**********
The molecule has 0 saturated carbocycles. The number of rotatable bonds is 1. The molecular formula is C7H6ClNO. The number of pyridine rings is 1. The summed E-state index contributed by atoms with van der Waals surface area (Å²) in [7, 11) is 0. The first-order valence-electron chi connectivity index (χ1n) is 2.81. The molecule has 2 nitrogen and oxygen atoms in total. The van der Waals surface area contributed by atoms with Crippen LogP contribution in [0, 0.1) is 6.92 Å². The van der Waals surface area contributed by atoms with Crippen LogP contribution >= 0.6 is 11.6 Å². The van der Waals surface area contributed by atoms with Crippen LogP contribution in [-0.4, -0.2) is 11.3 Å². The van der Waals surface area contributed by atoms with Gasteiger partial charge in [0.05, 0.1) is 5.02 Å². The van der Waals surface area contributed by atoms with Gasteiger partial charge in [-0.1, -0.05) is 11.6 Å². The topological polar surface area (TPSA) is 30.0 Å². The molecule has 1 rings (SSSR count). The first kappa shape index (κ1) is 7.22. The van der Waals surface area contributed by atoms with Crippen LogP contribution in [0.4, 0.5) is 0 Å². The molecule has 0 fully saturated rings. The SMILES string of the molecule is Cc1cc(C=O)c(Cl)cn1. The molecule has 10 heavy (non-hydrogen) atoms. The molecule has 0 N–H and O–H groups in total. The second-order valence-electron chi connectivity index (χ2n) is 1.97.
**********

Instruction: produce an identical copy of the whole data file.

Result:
The molecule has 0 saturated carbocycles. The number of rotatable bonds is 1. The molecular formula is C7H6ClNO. The number of pyridine rings is 1. The summed E-state index contributed by atoms with van der Waals surface area (Å²) in [7, 11) is 0. The first-order valence-electron chi connectivity index (χ1n) is 2.81. The molecule has 2 nitrogen and oxygen atoms in total. The van der Waals surface area contributed by atoms with Crippen LogP contribution in [0, 0.1) is 6.92 Å². The van der Waals surface area contributed by atoms with Crippen LogP contribution >= 0.6 is 11.6 Å². The van der Waals surface area contributed by atoms with Crippen LogP contribution in [-0.4, -0.2) is 11.3 Å². The van der Waals surface area contributed by atoms with Gasteiger partial charge in [0.05, 0.1) is 5.02 Å². The van der Waals surface area contributed by atoms with Gasteiger partial charge in [-0.1, -0.05) is 11.6 Å². The topological polar surface area (TPSA) is 30.0 Å². The molecule has 1 rings (SSSR count). The first kappa shape index (κ1) is 7.22. The van der Waals surface area contributed by atoms with Crippen LogP contribution in [0.4, 0.5) is 0 Å². The molecule has 0 fully saturated rings. The SMILES string of the molecule is Cc1cc(C=O)c(Cl)cn1. The molecule has 10 heavy (non-hydrogen) atoms. The molecule has 0 N–H and O–H groups in total. The second-order valence-electron chi connectivity index (χ2n) is 1.97.